Pigeons are plucky and loyal — so don’t go poisoning them in the park

22 June 2019

9:00 AM

22 June 2019

9:00 AM

Growing up as a rootless army brat in bases home and abroad, I would listen in appalled delight to my parents’ record of Tom Lehrer singing ‘Poisoning pigeons in the park’: ‘When they see us coming the birdies all try and hide/ but they still go for peanuts, when coated in cyanide.’ Now, I have lived in the same house for 20 years, determined to stay put, and every year a brace of feral pigeons join me by nesting under the eaves of my porch.

In Homing, Jon Day takes on the humble racing pigeon to ask just what home is, how we establish it, miss it and depart and return to it. He elevates this heroic bird to its rightful place in natural history and our history too, and celebrates its shared instinct with us for home.

Set principally in a London suburb in 2013, amid the housing crisis and Theresa May’s cold-shouldering of immigrants, the book is a moving biography of Day’s past and immediate relatives as he settles down from the itinerant freedom of bike couriering to start his own family and academic career.

His homing impulse begins with his partner: ‘I knew that wherever Natalya was, I wanted to make my home.’ But as an imminent father, he suffers an all too familiar moment of crisis and domestic doubt in B&Q. He decides to reawaken a childhood love of nursing birds and explore the world of pigeon racing — known as ‘the fancy’ among aficionados — to help re-seat his domestic psyche.

He has many fascinating accounts of how we’ve exploited these miraculous birds’ homing instincts in war and peace. Pigeons have bridged our communications from Roman times through to the 20th century. In the first world war, Major General Fowler said of them:‘When the battle rages and everything gives way, it is to the pigeon that we go for succour.’

Birds were also dropped into Occupied Europe in 1941, with labels for the Resistance to write down enemy positions and troop movements. Allied radio operators were supplied with pigeons if their packs failed on the landings in Normandy: in the event, they weren’t used, although some birds flew back to their lofts, feathers bloodied from the conflict. Afterwards, many British pigeons were awarded the Dickin medal for animal bravery.

By the 1960s, pigeon racing had become the most popular sport, by participation, in the UK. Day revels in the rich language and rituals of the fanciers (who included Charles Darwin and the Queen): ‘striking the clocks’ to synchronise the birds’ return times; ‘kit’ for a well-trained flock in flight; and ‘trapping’ for the birds’ return to their lofts to rest and feed. The breeds’ names — tipplers, tumblers, pouters, homers, trumpeters, nuns, turbits and blues — are also a delight.

Day writes of the fanciers’ devotion as ‘an attention that might best be described as love’, although he baulks at the culling the breeders carry out at the end of every season to keep their bloodlines ‘pure’. He values this respectful proximity to an animal who lives with us but has not been domesticated, like cats and dogs, into aping our needs. Pigeon-racing is more like bee-keeping; the birds are not simply creatures of their owners’ lives.

He is also sharp in addressing our antipathy to them, noting that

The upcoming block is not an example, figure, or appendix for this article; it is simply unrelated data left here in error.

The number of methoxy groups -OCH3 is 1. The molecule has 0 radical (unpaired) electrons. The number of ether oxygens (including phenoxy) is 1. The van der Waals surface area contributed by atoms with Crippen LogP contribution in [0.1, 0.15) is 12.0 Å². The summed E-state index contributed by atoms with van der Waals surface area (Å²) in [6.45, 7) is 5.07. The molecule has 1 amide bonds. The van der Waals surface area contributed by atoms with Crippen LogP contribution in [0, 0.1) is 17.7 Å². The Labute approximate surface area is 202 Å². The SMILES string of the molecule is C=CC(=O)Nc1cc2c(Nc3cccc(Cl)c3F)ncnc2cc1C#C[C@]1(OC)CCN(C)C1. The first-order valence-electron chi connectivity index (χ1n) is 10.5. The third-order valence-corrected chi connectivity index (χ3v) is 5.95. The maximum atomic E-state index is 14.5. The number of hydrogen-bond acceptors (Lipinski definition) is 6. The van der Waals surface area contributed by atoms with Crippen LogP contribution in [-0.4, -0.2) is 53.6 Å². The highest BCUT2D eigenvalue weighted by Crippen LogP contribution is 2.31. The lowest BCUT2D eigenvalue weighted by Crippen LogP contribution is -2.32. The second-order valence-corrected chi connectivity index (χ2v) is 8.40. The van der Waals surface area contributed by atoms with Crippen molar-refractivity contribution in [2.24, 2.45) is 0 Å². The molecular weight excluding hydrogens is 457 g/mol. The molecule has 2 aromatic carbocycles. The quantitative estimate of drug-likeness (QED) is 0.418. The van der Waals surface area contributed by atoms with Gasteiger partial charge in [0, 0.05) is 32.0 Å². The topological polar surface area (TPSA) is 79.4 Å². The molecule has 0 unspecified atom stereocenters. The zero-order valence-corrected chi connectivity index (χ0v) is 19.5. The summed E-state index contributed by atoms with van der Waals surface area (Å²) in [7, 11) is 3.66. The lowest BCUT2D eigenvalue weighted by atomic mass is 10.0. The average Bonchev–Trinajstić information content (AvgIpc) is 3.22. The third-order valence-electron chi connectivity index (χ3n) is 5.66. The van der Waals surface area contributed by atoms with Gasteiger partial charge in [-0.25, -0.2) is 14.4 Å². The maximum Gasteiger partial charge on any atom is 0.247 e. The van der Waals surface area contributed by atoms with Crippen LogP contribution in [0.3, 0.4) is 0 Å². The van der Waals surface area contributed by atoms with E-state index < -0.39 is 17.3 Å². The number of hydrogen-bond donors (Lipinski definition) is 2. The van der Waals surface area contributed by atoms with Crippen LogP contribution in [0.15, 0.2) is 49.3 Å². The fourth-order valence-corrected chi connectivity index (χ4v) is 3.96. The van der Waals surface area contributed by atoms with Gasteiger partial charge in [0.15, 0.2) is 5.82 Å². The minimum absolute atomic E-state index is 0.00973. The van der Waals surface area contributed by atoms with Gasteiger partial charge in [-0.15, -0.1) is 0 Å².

pigeons don’t fit into the stable categories of ‘wild’ and ‘tame’. They fly between two worlds — the natural and the man-made — thriving in both, but welcome in neither. They are highly adaptable pests, like us. We hate them because they remind us too much of ourselves.

Day swoops and soars over many fields of art and science to unravel our instinct for home. He writes about how our notion of home has changed: 400 years ago, domestic life was less solitary and nuclear, more communal and shared with animals. ‘In the Middle Ages, people didn’t so much live in their houses as camp in them.’ Now our lives seem more introverted. The older fanciers complain that the young of today are too locked into their gaming consoles to take on the sport.

On training runs with his birds across north-east London, Day takes pleasure in linking launch-points with local history. One of the ‘toss’ sites, Leyton Marshes, witnessed the first British powered flight in 1909, just six years after the Wright brothers. He offers up many such sympathetic historical and psychological digressions. Landscape and wildlife are treated in the same bright, spare prose. His understated lyrical style expresses beauty without sentimentality. On a rail trip to Blackpool to buy some birds, he looks out of the window:

From the train, England rumbled past: the blackened earth, the ice-topped ditches glinting in the sunshine. The trees were leafless and skeletal. Mist gathered in the dips of the fields and drifted over the surface of rivers.

His description of the pigeons settling in at home is a cosy delight:

In the evening they flew up to the drying rack, puffed up their feathers so that they looked like old men snuggling into oversized raincoats, and fell asleep on one leg.

Time and again he returns to the reciprocal notion that as we build and shape our home, it does the same for us, just as Darwin wondered whether the fanciers controlled their pigeons or were ruled by them. Day suggests, in turn, that pigeons have provided him with a sense of home after years of wandering: ‘I thought of pigeons as our own desire to nest.’ Or, to use one of the breed’s names — home is where the Hartog is.

Homing: On Pigeons, Dwellings and Why We Return
Author: Jon Day
Publisher: John Murray
Page count: 256
Price: £16.99

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